The pathogen causing bacterial leaf streak (BLS) is Xanthomonas campestris pv zeae, which was first reported in South Africa in 1949. To date maize is the only reported host of this pathogen which was until recently only recorded to occur in South Africa.
Initial work was carried out by Dr Molapo Qhobela during his PhD studies at Kansas State University under the guidance of Dr Larry Claflin. During this study he worked on the identification of the pathogen. More recently Dr Teresa Coutino and Dr Mike Wallis at the University of KwaZulu-Natal screened genotypes for resistance to BLS.
Recently two students at North West University in Potchefstroom completed work on their master’s degrees on this disease under the guidance of Prof Carlos Bezuidenhout and Dr Bradley Flett. These studies focussed on the correct identification, inoculation techniques, pathogenicity, protein profiling, molecular characterisation and the incidence and severity of the disease during the 2011/2012 and the 2012/2013 epidemics in the northern Free State, the North West Province and southern Gauteng.
Until 2016 BLS was only found in South Africa, hence the paucity of literature on the disease. However, in 2016 it was reported in the corn belt of the United States of America (USA) in Nebraska and has since been confirmed in Colorado, Illinois, Iowa and Kansas. Since its appearance in the USA, further interest in this disease has led to more researchers working on various aspects as well as possible control measures.
It has since seemingly disappeared, even though local scientists were on the lookout for isolates to compare to the isolates found in the USA. Suddenly this season (2020/2021), samples were sent to the ARC-Grain Crops for identification from the Dirkiesdorp/Piet Retief area. The sporadic and seasonal recurrence of this disease is due to favourable climatic conditions, but it nevertheless requires basic research such as genotype screening, epidemiology studies related to favourable climatic conditions, alternate host crops, whether the pathogen is seed borne or not, yield losses and isolate variation. This information should give adequate background information on which an integrated disease management system can be developed.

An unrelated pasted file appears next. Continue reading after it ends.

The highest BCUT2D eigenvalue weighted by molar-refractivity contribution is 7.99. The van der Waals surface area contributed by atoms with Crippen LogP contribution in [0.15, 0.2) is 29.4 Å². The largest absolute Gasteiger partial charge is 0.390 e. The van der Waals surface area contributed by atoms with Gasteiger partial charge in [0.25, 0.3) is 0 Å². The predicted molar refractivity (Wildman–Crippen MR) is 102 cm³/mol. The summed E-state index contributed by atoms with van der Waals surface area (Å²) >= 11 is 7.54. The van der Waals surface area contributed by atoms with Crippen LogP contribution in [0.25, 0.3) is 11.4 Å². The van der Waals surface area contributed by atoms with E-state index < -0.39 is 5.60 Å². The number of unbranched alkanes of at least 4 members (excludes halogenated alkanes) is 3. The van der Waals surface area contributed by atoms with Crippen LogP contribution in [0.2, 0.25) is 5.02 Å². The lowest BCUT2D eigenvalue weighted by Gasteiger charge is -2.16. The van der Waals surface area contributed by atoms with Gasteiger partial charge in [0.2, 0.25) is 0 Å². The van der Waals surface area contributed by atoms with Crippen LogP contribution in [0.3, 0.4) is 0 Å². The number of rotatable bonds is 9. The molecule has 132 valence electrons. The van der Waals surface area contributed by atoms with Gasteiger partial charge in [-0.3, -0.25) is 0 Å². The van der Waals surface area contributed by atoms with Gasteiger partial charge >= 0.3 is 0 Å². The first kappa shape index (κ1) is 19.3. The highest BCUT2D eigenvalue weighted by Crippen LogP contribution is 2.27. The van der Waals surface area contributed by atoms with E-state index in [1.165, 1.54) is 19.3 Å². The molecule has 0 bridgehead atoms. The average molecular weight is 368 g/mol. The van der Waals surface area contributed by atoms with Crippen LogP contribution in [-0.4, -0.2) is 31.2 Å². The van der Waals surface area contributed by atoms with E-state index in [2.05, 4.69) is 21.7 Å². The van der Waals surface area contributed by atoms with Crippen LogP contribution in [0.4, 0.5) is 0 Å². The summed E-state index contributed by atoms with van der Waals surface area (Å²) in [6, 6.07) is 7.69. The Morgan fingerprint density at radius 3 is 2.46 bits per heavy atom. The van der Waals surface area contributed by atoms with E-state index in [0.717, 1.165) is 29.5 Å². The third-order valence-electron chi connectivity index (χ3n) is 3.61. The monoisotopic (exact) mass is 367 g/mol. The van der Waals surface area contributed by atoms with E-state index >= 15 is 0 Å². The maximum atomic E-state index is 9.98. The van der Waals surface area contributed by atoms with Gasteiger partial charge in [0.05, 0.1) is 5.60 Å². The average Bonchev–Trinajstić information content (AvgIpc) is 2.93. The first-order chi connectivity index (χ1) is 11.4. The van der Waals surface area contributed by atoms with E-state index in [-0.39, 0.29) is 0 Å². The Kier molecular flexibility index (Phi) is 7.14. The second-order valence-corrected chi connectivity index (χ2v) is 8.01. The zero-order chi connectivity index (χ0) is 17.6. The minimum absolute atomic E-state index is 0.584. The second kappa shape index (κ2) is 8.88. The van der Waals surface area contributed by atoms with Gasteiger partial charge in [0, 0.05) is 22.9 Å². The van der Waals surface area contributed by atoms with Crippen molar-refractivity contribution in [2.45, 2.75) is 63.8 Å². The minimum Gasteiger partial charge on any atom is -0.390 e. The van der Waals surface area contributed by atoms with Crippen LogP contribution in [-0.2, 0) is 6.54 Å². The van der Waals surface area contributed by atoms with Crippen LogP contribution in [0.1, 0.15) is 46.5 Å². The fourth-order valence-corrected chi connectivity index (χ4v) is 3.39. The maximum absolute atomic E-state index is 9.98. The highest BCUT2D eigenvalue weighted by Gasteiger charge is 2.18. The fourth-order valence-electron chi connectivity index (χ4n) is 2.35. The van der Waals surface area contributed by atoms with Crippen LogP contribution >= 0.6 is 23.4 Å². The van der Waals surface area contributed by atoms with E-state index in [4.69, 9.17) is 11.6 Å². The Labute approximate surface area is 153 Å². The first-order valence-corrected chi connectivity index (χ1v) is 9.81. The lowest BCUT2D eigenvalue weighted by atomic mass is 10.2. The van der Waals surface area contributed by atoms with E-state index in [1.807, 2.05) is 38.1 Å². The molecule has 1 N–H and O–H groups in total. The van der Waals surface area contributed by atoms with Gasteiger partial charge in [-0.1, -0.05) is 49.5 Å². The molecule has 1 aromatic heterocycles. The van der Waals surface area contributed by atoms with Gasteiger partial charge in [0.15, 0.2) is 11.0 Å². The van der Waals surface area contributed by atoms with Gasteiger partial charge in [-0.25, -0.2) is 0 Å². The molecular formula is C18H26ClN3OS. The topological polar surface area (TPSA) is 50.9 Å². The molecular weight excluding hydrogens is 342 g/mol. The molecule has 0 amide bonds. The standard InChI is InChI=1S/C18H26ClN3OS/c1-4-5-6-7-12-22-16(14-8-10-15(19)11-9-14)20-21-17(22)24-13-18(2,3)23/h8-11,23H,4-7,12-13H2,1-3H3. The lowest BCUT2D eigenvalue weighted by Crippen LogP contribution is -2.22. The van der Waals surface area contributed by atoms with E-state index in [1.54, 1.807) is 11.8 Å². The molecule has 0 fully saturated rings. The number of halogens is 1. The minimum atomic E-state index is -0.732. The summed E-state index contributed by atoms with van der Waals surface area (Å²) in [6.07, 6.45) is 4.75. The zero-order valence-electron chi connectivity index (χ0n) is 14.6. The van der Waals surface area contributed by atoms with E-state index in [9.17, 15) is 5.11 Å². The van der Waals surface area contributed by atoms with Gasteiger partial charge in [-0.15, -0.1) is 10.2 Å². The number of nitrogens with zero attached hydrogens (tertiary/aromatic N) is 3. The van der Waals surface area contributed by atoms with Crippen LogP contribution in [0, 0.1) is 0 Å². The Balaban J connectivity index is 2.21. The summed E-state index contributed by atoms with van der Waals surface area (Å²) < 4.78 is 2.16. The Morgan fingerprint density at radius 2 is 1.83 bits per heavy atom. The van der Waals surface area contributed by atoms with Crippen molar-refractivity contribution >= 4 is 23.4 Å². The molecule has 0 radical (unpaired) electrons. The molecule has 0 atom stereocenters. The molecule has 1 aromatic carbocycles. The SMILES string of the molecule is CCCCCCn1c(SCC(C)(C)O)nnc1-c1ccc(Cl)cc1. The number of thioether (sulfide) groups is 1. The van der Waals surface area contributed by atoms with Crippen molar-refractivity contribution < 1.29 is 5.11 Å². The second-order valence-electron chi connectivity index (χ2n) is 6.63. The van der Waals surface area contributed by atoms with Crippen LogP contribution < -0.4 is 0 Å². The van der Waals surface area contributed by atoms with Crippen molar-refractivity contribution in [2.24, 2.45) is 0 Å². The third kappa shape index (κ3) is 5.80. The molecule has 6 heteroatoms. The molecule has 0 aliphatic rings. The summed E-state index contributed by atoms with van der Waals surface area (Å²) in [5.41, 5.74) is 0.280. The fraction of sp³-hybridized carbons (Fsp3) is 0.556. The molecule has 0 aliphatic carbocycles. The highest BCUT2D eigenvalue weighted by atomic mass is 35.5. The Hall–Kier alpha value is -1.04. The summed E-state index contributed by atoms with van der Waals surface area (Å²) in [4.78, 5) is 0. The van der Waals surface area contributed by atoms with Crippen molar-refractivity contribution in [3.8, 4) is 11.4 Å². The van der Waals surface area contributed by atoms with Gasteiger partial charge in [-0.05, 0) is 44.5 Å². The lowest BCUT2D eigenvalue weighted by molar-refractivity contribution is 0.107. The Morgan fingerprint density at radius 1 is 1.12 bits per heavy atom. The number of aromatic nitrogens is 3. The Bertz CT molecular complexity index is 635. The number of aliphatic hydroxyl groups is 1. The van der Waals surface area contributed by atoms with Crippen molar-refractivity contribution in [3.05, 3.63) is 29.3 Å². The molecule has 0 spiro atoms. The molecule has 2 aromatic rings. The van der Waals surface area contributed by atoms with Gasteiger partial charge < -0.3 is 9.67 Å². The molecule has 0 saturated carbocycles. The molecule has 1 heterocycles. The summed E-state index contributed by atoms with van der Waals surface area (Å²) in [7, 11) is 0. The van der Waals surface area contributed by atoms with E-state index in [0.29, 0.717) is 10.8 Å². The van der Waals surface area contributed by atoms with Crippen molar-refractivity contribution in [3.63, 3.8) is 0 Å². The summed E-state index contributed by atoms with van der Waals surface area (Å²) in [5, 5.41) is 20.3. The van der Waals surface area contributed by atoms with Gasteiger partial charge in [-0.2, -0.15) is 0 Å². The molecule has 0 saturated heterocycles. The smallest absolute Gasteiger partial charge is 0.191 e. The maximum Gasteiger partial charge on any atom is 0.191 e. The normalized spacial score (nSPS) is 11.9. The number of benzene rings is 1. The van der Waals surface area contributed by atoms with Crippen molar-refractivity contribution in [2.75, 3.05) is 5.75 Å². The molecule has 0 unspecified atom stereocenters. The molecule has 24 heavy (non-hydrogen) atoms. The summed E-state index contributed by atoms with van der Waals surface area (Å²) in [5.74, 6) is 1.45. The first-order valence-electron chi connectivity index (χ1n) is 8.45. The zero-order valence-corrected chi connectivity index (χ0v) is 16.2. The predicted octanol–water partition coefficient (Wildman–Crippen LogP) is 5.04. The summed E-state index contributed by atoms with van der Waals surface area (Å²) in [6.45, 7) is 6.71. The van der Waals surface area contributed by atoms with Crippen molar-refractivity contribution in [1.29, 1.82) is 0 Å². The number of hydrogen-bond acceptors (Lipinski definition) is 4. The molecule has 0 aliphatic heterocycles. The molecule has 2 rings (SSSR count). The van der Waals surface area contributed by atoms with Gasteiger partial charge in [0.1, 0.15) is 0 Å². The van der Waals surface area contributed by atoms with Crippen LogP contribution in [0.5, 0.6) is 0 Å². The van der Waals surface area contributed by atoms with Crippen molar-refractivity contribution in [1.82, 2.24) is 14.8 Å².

Symptoms on maize plants can be observed at all plant growth stages, but are most severe after flowering. Initial symptoms appear as dark streaks on the leaves. These enlarge to form narrow, yellow streaks which begin to show necrotic lesions within the lesion (Photo 1). Streaks can be 2 mm to 3 mm wide and vary greatly in length. These lesions reduce the photosynthetic ability of the leaves, which inevitably results in yield losses. Leaves with lesions can be taken in to the laboratory, dissected across the lesion and placed on a water droplet. A typical bacterial ooze will be observed, spreading out of the lesion into the water droplet. This bacterial ooze is what differentiates BLS from lesions of grey leaf spot (a fungus) and severe sunburn of the leaf which are often confused in field identifications of these three diseases.
Producers who are not certain of a diagnosis, can send samples to the authors at the plant pathology section at ARC-Grain Crops in Potchefstroom. Erroneously spraying because of an incorrect diagnosis can have costly consequences. In the case of badly infected leaves where BLS lesions may extend across the leaf veins and form large necrotic areas, which can shred and become tattered under windy conditions, up to 40% of a maize plant’s leaves can brown and dry prematurely.
The pathogen biology and disease epidemiology have not been studied enough to be well understood. Its potential impact on yield is not known in commercially available hybrids. The pathogen survives in infected maize stubble from previous seasons and is thought to infect the next maize crop’s plants through natural openings in the leaves. These initial infections can be seen on maize seedlings under optimum climatic conditions. Secondary infections may be due to irrigation and wind-driven rain, as well as warm temperatures, which are thought to exacerbate the disease. There are still many unknowns regarding the epidemiology of this disease – whether it is seed borne or not, how long the bacterium can survive, infection process, long distance spread, whether it can be transmitted by leaves rubbing each other, yield losses, etc.
Foliar fungicides used to manage grey leaf spot and other fungal diseases are not effective in controlling this bacterial pathogen. Hybrid resistance, inheritance and pathogenicity are unknown and require study. Until more research has been conducted to determine the most effective management strategies for this disease, maize producers are advised to use standard management practices for bacterial diseases which include ploughing in of stubble, crop rotation, standard fertilisation based on soil samples and normal weed control practices.
Sanitation practices such as cleaning debris from combines and other equipment between fields can help slow the spread to unaffected fields. In some cropping systems the use of crop rotation or tillage may help degrade infected maize debris and reduce the surviving bacteria. However, neither practice will eradicate the bacterium and eliminate the risk of disease.
The authors of this article request that any producer or agricultural advisor who find such lesions in the field, should please collect about three infected leaves and send it by mail or courier to either of them at: Private Bag x1251, Potchefstroom, 2520. Alternatively contact the authors at 018 299 6100, Bradley on 082 920 9733 or Henry on 071 096 4382.